Wichita A Kansas judge ruled Monday that a card game known as “Kandu Challenge” is chiefly a game of chance and therefore illegal under Kansas gambling laws.
Sedgwick County District Judge Timothy Lahey issued a written decision in favor of the state attorney general’s office in a lawsuit filed by the game’s inventors and the owners of Highlands Gastropub and Cardroom in Wichita. The case went to trial last month.
The Kansas attorney general’s office contended Kandu Challenge is a thinly veiled illegal poker game and in June ordered Highlands Gastropub and Cardroom in Wichita to stop running and advertising games or face possible legal action.
That prompted the business owner, Cobra Crew LLC, and inventors Three Kings Holdings LLC to sue, seeking a ruling that the card game was mostly one of skill and therefore not illegal. They sought an injunction to prevent the state from prosecuting them for playing the game.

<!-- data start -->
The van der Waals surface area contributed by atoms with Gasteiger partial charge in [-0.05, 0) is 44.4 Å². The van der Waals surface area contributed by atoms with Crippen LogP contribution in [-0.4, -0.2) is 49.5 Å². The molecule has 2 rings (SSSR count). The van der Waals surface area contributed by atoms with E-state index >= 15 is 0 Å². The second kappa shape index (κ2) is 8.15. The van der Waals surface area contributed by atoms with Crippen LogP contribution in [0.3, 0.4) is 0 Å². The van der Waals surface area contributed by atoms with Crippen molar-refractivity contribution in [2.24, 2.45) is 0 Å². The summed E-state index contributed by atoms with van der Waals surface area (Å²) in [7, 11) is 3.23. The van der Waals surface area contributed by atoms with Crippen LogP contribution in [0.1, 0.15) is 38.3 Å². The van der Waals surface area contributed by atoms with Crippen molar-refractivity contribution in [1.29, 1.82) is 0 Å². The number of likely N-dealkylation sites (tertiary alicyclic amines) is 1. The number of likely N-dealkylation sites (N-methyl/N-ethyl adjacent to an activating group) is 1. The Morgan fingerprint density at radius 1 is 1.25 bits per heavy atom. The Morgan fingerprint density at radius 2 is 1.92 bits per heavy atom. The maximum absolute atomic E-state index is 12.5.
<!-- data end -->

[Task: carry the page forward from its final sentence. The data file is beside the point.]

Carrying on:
Lahey denied the request, ruling entirely for the state.
“All the elements of a lottery under Kansas law — consideration, chance and prize — are met after the completion of each game of Kandu Challenge as defined by its rules,” the judge wrote. “The court finds that Kandu Challenge is predominantly a game of chance and prohibited by Kansas law.”
Kansas Attorney General Steve Six said in a news release that he agreed with the Sedgwick County district attorney’s office, the Kansas Racing and Gaming Commission and the city of Wichita that Kandu Challenge was illegal.
The state had argued Kandu Challenge is just Texas Hold’em poker with a different name, a different terminology and a few meaningless rule modifications.
There was no immediate comment Friday from attorneys for the plaintiffs.
Shane McCullough, the game’s co-creator, had testified that it is a game of skill because players get a peek at the cards for 3 to 5 seconds before they are dealt.